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Finding needles in a haystack: application of network analysis and target enrichment studies for the identification of potential anti-diabetic phytochemicals.

Fayaz SM, Suvanish Kumar VS, Rajanikant KG - PLoS ONE (2014)

Bottom Line: Herbal medicines have been proven to be effective anti-diabetic agents compared to synthetic drugs in terms of side effects.This study also involves a focused and constructive strategy for preparing new effective anti-diabetic formulations.Therefore, the successive use of network analysis combined with target enrichment studies would accelerate the discovery of potential anti-diabetic phytochemicals.

View Article: PubMed Central - PubMed

Affiliation: School of Biotechnology, National Institute of Technology Calicut, Calicut 673601, India.

ABSTRACT
Diabetes mellitus is a debilitating metabolic disorder and remains a significant threat to public health. Herbal medicines have been proven to be effective anti-diabetic agents compared to synthetic drugs in terms of side effects. However, the complexity in their chemical constituents and mechanism of action, hinder the effort to discover novel anti-diabetic drugs. Hence, understanding the biological and chemical basis of pharmacological action of phytochemicals is essential for the discovery of potential anti-diabetic drugs. Identifying important active compounds, their protein targets and the pathways involved in diabetes would serve this purpose. In this context, the present study was aimed at exploring the mechanism of action of anti-diabetic plants phytochemicals through network and chemical-based approaches. This study also involves a focused and constructive strategy for preparing new effective anti-diabetic formulations. Further, a protocol for target enrichment was proposed, to identify novel protein targets for important active compounds. Therefore, the successive use of network analysis combined with target enrichment studies would accelerate the discovery of potential anti-diabetic phytochemicals.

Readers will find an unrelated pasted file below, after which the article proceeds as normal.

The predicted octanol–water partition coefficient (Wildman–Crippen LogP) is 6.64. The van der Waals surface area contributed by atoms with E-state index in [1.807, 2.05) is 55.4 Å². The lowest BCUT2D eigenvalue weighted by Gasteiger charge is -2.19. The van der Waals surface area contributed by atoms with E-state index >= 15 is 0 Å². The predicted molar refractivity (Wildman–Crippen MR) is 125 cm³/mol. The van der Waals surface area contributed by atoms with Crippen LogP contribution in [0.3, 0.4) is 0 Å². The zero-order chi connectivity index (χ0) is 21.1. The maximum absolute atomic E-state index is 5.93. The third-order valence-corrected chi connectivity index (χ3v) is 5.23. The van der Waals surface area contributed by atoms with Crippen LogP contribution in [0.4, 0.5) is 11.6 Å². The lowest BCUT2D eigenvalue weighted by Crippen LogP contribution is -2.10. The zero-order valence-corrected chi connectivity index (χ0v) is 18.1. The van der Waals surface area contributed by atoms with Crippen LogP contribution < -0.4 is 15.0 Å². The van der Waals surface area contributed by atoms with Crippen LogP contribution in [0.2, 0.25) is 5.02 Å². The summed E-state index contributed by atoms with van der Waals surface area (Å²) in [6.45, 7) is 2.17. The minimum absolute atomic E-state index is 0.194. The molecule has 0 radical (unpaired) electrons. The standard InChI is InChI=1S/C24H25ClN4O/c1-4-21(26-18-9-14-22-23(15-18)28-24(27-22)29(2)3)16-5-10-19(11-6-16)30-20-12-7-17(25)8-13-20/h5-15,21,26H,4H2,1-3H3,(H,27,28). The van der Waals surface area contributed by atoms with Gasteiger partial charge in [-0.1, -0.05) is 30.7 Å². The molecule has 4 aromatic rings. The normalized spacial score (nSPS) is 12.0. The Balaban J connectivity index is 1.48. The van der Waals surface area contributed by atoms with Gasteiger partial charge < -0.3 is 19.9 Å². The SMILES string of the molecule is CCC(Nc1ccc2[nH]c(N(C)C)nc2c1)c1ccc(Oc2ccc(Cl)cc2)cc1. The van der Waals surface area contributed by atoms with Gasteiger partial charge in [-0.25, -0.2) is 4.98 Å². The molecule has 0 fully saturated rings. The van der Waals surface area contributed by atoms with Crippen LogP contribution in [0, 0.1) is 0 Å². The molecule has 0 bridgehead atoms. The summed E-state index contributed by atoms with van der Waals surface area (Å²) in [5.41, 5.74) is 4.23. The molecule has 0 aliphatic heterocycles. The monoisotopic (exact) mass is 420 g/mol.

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Compounds (with their pharmacophoric features) that target aldose reductase.(A) Apigenin, (B) Astragalin, (C) Ellagic acid, (D) Gallic acid, (E) Gallocatechin, (F) Kaempferol, (G) Luteolin, (H) Perilloside A, (I) Quercetin and (J) Rosmarinic acid. These compounds show similar pharmacophoric features.
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pone-0112911-g008: Compounds (with their pharmacophoric features) that target aldose reductase.(A) Apigenin, (B) Astragalin, (C) Ellagic acid, (D) Gallic acid, (E) Gallocatechin, (F) Kaempferol, (G) Luteolin, (H) Perilloside A, (I) Quercetin and (J) Rosmarinic acid. These compounds show similar pharmacophoric features.

Mentions: In this study, the pharmacophore analysis showed that the compounds that have similar pharmacophoric features bind to the same target. For example, the active compounds that bind to their respective protein targets like aldose reductase, DNA polymerase, DNA polymerase β and alpha glucosidase have similar pharmacophoric features (Figures 8–11). All the compounds that bind to aldose reductase share similar pharmacophoric features (Figure 8). It can be seen that the benzene rings on the left harbours pharmacophoric features that are common to all of them. The compounds that target DNA polymerase also share similar pharmacophoric features (Figure 9). They contain an aromatic benzene ring to which an H-bond acceptor and a donor group are attached. Similarly, all the compounds of DNA polymerase β share similar pharmacophoric features (Figure 10). On their left side, they contain an H-bond acceptor and a donor group. The compounds of alpha glucosidase do not have similar structures. However, they share few common pharmacophoric features, due to which, all of them might be binding to alpha glucosidase (Figure 11).